Manganese is a trace mineral. In other words, it occurs in small quantities, but the body also only requires small quantities of it. Manganese is a key nutrient for energy production and antioxidant defenses. It is also essential for the metabolism of carbohydrates, fats and proteins, and is even believed to help nourish the brain and nerves.
Magnesium, nature’s own tranquilizer, helps the veins and arteries in the body to relax. This action lessens resistance and improves the flow of blood, oxygen and nutrients throughout the body. Studies show that a deficiency of magnesium is not only associated with heart attack but that immediately following a heart attack, a lack of magnesium promotes free radical injury to the heart. Experts therefore recommend magnesium-rich foods such as mung beans and other legumes for a healthy heart.
The body needs copper in order to be able to absorb iron. Copper is also involved in the metabolism of protein and is an essential partner in the healing processes in the body.
Iron is known to build resistance to stress and disease and is essential for the formation of hemoglobin, which carries oxygen from the lungs to every cell of the body. Boosting iron supplies with beans and other legumes is a good idea generally, but it is particularly good for menstruating women, who are more at risk of suffering from iron deficiency. A major additional benefit is that, unlike red meat, another source of iron, mung beans and other legumes are low in calories and virtually fat-free. Iron is also part of key enzyme systems for energy production and metabolism. Pregnant women and lactating mothers require more iron than usual, and so do growing children and adolescents.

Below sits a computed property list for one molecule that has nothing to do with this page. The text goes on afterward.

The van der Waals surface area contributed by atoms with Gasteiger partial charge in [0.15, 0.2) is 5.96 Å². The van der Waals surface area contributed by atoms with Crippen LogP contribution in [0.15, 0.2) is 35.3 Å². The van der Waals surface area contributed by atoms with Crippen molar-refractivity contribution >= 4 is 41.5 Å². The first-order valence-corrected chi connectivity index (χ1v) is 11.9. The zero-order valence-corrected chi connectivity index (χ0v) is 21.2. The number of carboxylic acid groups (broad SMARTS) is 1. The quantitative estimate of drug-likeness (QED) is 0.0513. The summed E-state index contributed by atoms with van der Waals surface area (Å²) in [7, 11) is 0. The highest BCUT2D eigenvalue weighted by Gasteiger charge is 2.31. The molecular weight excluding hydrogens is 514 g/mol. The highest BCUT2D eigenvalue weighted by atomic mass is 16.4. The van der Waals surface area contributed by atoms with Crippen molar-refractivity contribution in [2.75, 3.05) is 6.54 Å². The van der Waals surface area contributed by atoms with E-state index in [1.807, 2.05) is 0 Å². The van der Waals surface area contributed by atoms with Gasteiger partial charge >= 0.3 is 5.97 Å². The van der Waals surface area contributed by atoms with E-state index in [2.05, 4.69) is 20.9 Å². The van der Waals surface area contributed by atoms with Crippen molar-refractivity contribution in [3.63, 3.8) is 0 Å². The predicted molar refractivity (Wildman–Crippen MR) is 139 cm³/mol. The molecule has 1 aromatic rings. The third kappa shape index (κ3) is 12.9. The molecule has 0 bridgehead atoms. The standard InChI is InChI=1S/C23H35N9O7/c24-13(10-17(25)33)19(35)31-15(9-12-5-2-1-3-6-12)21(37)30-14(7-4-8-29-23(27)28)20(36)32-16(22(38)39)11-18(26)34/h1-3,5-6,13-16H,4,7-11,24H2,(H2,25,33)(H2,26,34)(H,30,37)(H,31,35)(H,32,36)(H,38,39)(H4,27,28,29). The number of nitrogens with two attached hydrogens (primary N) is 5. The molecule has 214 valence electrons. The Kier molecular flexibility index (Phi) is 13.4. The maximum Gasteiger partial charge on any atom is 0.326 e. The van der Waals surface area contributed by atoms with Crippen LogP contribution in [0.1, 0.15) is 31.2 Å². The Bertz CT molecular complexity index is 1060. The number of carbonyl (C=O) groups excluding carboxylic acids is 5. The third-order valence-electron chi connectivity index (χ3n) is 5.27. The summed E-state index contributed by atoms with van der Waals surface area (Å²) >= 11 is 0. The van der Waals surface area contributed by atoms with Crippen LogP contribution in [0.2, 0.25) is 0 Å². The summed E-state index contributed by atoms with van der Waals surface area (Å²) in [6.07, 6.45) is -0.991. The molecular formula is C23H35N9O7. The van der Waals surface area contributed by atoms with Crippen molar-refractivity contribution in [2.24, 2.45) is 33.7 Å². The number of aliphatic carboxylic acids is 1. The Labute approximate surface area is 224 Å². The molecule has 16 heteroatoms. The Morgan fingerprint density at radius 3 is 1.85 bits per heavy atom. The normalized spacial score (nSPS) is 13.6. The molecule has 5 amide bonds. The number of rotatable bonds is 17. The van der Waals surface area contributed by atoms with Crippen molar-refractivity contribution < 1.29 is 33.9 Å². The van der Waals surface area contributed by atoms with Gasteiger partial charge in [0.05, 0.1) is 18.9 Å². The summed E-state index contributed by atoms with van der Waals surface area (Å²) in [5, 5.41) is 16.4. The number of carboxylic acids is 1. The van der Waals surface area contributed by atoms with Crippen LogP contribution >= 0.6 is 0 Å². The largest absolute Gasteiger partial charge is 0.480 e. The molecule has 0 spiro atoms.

Phosphorus may be considered calcium’s working buddy. The two need each other in order to be effective. Phosphorus is also needed for building healthy teeth and bones.
Potassium is important for maintaining the acid-alkaline balance in the blood and essential for muscle contraction and a normal heart beat. Studies have shown that it helps control blood pressure and keep it at a normal level.